We consider showing the prognostic impact of this disease to be of utmost importance. Arrhythmogenic right ventricular cardiomyopathy has a poor prognosis in the mid-term, with a high incidence of major events,20 but the prognosis of LDAC was heretofore unknown. At a mean follow-up of 3.74 years, 24 of our patients (32.4%) had a MACE, including SCD in 8.1%, sustained ventricular arrhythmias in 21.6%, and heart transplant in 4.1%.

Thus, a novel contribution of this report is a list of prognostic predictors that could be very useful in the clinical follow-up of these patients. A CMR study showing severe LGE (> 15 affected segments) (aHR=3.77), independently predicts the appearance of MACE, as well as other clinical factors such male sex (aHR=7.99), and sports practice (aHR=6.60).

Another aspect to highlight is the relevance of the genetic study. In our series, 72% of the genetic studies performed in probands were positive for mutations related to this entity, helping to confirm the suspected diagnosis and to establish the basis for family screening. Relatives with positive mutations may undergo a stricter follow-up and receive behavioral advice, for example to avoid sport, even in the absence of structural findings, with the aim of slowing down disease development.

The natural history of LV involvement in AC is poorly understood. There have been series showing no association between LV involvement and age at death. In addition, the macroscopic appearance of the heart at autopsy corroborates imaging studies that suggest that LV involvement may occur at an early stage.18 Therefore, we should be cautious with the relatives of patients with AC who have negative image tests but positive gene mutations. In our series, there were 2 such relatives of patients with AC, whose young age could explain the absence of structural findings. For these patients, we consider follow-up mandatory to monitor their progress and, if needed, offer them appropriate therapy.

Another issue we find crucial is direct communication between the CMR expert and the clinician, going beyond isolated consultation on image findings. Other diagnostic criteria must be investigated further and genetic tests requested when needed. Synergy between the physician who analyzes the images and the attending clinician who treats the patient is necessary to enable early intervention and correct screening of family members. This symbiosis, grounded in a good understanding of both radiological findings and other clinical parameters (family history, personal history, clinical, follow-up), also favors the avoidance of potentially erroneous oversensing.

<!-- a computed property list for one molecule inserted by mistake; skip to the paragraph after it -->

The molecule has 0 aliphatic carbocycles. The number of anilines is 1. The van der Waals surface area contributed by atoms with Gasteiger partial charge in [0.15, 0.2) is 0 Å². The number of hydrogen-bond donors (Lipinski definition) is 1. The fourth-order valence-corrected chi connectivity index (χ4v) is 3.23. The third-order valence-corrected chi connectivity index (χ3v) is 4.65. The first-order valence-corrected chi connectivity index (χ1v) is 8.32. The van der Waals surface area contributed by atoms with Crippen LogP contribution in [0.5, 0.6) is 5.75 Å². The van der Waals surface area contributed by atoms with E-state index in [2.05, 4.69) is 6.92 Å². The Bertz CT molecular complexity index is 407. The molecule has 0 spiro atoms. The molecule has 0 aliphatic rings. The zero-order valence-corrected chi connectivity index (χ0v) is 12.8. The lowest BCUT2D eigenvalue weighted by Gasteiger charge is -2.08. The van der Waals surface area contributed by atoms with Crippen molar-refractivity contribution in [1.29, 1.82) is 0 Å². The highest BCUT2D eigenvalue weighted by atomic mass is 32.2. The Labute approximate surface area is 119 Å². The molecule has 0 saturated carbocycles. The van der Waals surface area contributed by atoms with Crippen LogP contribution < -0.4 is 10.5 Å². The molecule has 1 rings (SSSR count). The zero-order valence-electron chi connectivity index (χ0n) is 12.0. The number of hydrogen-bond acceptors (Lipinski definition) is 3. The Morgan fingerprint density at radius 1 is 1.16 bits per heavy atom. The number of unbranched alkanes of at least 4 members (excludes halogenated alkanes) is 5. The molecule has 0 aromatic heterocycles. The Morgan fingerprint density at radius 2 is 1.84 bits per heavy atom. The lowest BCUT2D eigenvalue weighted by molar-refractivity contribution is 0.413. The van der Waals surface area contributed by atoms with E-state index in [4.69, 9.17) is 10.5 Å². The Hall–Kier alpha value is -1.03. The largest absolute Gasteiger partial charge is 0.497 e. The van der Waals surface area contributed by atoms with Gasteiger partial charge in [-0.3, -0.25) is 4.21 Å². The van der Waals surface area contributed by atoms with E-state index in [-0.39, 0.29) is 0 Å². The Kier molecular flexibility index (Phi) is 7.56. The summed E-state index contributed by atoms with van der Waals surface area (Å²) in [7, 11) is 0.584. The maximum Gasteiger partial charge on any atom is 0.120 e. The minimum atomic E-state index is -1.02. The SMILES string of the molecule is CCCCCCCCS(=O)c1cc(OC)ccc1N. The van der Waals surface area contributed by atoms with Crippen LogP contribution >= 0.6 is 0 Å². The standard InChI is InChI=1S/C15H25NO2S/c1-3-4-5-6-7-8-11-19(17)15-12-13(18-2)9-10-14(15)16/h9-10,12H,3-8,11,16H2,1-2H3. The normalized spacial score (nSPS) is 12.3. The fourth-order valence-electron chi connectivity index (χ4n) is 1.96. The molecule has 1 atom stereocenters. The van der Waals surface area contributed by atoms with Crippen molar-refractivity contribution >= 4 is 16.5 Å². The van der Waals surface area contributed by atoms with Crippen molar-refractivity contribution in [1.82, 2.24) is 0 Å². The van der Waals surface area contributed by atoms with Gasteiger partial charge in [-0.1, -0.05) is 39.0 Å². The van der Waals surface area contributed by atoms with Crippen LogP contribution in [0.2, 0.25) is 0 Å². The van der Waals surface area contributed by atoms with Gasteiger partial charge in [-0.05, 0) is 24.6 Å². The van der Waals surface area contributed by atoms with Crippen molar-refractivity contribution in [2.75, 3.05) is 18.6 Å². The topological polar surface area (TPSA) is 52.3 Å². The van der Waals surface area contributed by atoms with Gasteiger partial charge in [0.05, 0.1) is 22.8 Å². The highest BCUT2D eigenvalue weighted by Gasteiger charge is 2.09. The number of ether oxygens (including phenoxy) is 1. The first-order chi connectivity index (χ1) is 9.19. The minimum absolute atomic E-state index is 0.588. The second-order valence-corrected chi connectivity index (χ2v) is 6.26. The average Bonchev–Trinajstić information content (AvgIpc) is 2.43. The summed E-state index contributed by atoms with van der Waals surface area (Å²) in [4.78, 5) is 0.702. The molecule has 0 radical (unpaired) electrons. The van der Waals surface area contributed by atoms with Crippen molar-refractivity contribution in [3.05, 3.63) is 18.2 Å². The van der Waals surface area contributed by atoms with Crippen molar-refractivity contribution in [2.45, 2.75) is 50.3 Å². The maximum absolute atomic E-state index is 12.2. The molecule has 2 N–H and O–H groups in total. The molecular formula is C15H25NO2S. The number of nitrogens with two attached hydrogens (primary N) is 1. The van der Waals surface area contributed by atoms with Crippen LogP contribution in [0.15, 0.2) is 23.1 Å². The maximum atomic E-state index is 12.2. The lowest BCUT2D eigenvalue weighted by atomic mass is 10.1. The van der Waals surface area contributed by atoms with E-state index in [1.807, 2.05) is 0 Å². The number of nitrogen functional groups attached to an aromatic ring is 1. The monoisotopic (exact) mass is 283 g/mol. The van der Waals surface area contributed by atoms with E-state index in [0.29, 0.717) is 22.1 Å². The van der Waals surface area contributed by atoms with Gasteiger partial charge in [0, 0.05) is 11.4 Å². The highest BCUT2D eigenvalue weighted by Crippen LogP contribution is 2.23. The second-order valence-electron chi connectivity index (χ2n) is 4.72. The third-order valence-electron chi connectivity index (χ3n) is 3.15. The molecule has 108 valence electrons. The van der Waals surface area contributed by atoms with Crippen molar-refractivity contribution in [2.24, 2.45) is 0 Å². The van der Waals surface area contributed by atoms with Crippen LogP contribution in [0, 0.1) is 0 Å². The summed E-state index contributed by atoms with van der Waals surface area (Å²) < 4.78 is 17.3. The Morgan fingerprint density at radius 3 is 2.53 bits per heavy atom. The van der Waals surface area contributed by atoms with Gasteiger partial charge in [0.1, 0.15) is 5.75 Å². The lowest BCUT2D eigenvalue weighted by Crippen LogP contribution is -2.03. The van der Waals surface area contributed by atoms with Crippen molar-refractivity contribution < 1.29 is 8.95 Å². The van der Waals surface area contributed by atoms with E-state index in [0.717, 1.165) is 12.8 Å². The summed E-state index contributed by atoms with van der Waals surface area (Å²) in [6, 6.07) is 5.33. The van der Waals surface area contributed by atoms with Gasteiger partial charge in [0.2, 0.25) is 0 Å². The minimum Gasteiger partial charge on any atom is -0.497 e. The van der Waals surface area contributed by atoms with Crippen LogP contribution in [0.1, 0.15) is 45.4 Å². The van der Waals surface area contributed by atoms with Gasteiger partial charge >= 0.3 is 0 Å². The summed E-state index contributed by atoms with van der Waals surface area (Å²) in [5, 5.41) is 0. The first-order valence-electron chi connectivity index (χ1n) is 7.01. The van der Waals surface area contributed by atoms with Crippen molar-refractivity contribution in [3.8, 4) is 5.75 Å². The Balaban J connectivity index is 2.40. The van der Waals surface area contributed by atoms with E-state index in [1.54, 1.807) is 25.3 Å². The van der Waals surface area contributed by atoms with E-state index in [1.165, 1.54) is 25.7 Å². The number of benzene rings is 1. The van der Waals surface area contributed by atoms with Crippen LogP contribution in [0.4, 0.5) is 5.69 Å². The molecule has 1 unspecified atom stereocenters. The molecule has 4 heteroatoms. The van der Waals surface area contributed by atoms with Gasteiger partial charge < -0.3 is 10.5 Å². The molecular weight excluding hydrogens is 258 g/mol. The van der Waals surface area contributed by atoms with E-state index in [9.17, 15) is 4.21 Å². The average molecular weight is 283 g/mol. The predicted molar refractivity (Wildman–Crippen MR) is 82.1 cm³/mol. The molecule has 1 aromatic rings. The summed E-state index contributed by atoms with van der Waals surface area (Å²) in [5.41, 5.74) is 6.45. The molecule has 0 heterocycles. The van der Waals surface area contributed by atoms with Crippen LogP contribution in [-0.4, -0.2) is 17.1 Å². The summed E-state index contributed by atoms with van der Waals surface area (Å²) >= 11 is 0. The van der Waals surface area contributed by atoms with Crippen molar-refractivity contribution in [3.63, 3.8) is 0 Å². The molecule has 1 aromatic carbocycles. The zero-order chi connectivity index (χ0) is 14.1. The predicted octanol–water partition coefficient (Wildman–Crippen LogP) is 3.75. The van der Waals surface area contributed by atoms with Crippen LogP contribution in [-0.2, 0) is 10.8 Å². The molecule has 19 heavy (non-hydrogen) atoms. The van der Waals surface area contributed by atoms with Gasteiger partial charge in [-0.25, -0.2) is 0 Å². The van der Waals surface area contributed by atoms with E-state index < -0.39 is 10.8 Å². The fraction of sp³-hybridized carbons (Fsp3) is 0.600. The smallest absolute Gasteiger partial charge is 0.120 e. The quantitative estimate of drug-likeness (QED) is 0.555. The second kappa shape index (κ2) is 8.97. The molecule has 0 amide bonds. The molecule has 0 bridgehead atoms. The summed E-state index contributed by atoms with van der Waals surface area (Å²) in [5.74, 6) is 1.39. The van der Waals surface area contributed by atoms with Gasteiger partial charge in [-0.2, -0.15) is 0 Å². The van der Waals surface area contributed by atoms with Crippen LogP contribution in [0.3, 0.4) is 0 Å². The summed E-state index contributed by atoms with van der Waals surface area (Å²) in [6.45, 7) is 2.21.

Limitations

AC with predominant involvement of the LV is a less prevalent and less understood entity,9,21 with no defined diagnostic criteria, so there are no clinical trials or specific meta-analyses of this disease. Because our hospital is a reference center in CMR studies for several specialized cardiomyopathy units, our series is relatively large. In addition, a single, experienced radiologist sees all the cases, so there is no interobserver variability. However, in absolute terms the number is still small, precluding us from drawing definitive conclusions.

It should be noted that the ambispective nature of this study can increase the diagnostic performance of CMR by including retrospective patients with findings compatible with the disease studied.

Another limitation could be that genetic testing was not performed in all patients, due to a decision of the referring clinicians, nor was screening performed in all relatives. This could entail a risk of information bias, and relatives could go undiagnosed.

Finally, as discussed above, some relatives may be screened with imaging tests (mainly CMR) at very early ages. In these patients, a negative result does not necessarily rule out disease that could be too premature to produce structural image findings.

Even so, we believe that our series highlights the value of thinking about this disease, being alert to the findings of CMR studies, and performing appropriate family screening in order to guide these patients in the best possible way, both diagnostically and therapeutically.

CONCLUSIONs

CMR is a key tool for diagnosing LDAC: subepicardial fatty infiltration is present in about 83.8% of patients, and midwall-subepicardial LGE in about 91.9%, usually affecting the inferior and lateral walls. The prognosis of this population is poor with a high incidence of SCD and ventricular arrhythmias. The presence of a positive genetic test in patients with LDAC diagnosed by CMR is very high (72%).

One contribution of this study is the identification of a characteristic image finding—irregular epicardial contour seen on CMR cine images, denominated here as “the rat-bite sign”—which we describe for the first time. Revisions of AC diagnostic criteria could consider this as one of the included image features.

WHAT IS KNOWN ABOUT THE TOPIC?

  • -

    LDAC is 1 of 3 different patterns of presentation of arrhythmogenic cardiomyopathy. It consists of subepicardial fibrofatty replacement of the LV wall, predisposing patients to LV impairment, arrhythmias and, possibly, SCD. Some clinical features have already been described but we do not know the main findings present in CMR studies.

  • -

    The absence of patient records with this disease makes us unaware of the prognosis of this entity as well as the existence of possible event predictors.

WHAT DOES THIS STUDY ADD?

  • -

    This is the largest series of patients with LDAC diagnosed by CMR. CMR is an invaluable tool for diagnosing this entity.

  • -

    The main CMR findings were the presence of subepicardial fatty infiltration (83.8%) and midwall-subepicardial LGE (91.9%). We also contribute a new CMR feature, not previously described, that we consider highly characteristic of this entity: the rat-bite sign, which is the image representation of the subepicardial LV wall fatty infiltration.

  • -

    We also highlight the importance of CMR in the diagnosis of this disease, the diverse forms of clinical presentation, predictors of events, and its poor prognosis.

CONFLICTS OF INTEREST

None declared.